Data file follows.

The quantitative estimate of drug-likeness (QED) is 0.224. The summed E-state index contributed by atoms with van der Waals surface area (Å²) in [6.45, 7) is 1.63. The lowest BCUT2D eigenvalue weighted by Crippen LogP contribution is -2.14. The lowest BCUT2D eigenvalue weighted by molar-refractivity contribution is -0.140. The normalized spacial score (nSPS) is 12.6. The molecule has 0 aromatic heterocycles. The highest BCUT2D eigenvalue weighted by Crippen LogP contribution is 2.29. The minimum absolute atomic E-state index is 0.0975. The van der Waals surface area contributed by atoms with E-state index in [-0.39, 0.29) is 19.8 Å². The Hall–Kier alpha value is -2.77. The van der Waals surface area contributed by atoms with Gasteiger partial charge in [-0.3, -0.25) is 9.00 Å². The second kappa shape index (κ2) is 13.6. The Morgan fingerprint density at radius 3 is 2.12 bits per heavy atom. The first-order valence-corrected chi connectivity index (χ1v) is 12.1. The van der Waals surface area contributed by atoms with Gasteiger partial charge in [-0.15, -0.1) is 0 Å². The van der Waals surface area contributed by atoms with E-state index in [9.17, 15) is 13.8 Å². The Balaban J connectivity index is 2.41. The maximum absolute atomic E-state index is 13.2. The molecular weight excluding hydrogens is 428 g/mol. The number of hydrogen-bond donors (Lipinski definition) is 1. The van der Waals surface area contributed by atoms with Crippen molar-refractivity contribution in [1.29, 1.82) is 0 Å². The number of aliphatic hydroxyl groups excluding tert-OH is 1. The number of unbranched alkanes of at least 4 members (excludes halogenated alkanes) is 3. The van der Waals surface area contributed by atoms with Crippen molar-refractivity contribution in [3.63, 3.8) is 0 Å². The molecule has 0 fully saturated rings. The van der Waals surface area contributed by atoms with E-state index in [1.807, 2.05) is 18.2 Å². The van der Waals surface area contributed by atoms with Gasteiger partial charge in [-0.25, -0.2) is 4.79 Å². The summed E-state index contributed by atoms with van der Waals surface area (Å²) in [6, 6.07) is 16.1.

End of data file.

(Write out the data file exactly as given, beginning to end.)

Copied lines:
The quantitative estimate of drug-likeness (QED) is 0.224. The summed E-state index contributed by atoms with van der Waals surface area (Å²) in [6.45, 7) is 1.63. The lowest BCUT2D eigenvalue weighted by Crippen LogP contribution is -2.14. The lowest BCUT2D eigenvalue weighted by molar-refractivity contribution is -0.140. The normalized spacial score (nSPS) is 12.6. The molecule has 0 aromatic heterocycles. The highest BCUT2D eigenvalue weighted by Crippen LogP contribution is 2.29. The minimum absolute atomic E-state index is 0.0975. The van der Waals surface area contributed by atoms with E-state index in [-0.39, 0.29) is 19.8 Å². The Hall–Kier alpha value is -2.77. The van der Waals surface area contributed by atoms with Gasteiger partial charge in [-0.3, -0.25) is 9.00 Å². The second kappa shape index (κ2) is 13.6. The Morgan fingerprint density at radius 3 is 2.12 bits per heavy atom. The first-order valence-corrected chi connectivity index (χ1v) is 12.1. The van der Waals surface area contributed by atoms with Gasteiger partial charge in [-0.15, -0.1) is 0 Å². The van der Waals surface area contributed by atoms with E-state index in [9.17, 15) is 13.8 Å². The Balaban J connectivity index is 2.41. The maximum absolute atomic E-state index is 13.2. The molecular weight excluding hydrogens is 428 g/mol. The number of hydrogen-bond donors (Lipinski definition) is 1. The van der Waals surface area contributed by atoms with Crippen molar-refractivity contribution in [1.29, 1.82) is 0 Å². The number of aliphatic hydroxyl groups excluding tert-OH is 1. The number of unbranched alkanes of at least 4 members (excludes halogenated alkanes) is 3. The van der Waals surface area contributed by atoms with Crippen molar-refractivity contribution in [3.63, 3.8) is 0 Å². The molecule has 0 fully saturated rings. The van der Waals surface area contributed by atoms with E-state index in [1.807, 2.05) is 18.2 Å². The van der Waals surface area contributed by atoms with Gasteiger partial charge in [-0.25, -0.2) is 4.79 Å². The summed E-state index contributed by atoms with van der Waals surface area (Å²) in [6, 6.07) is 16.1.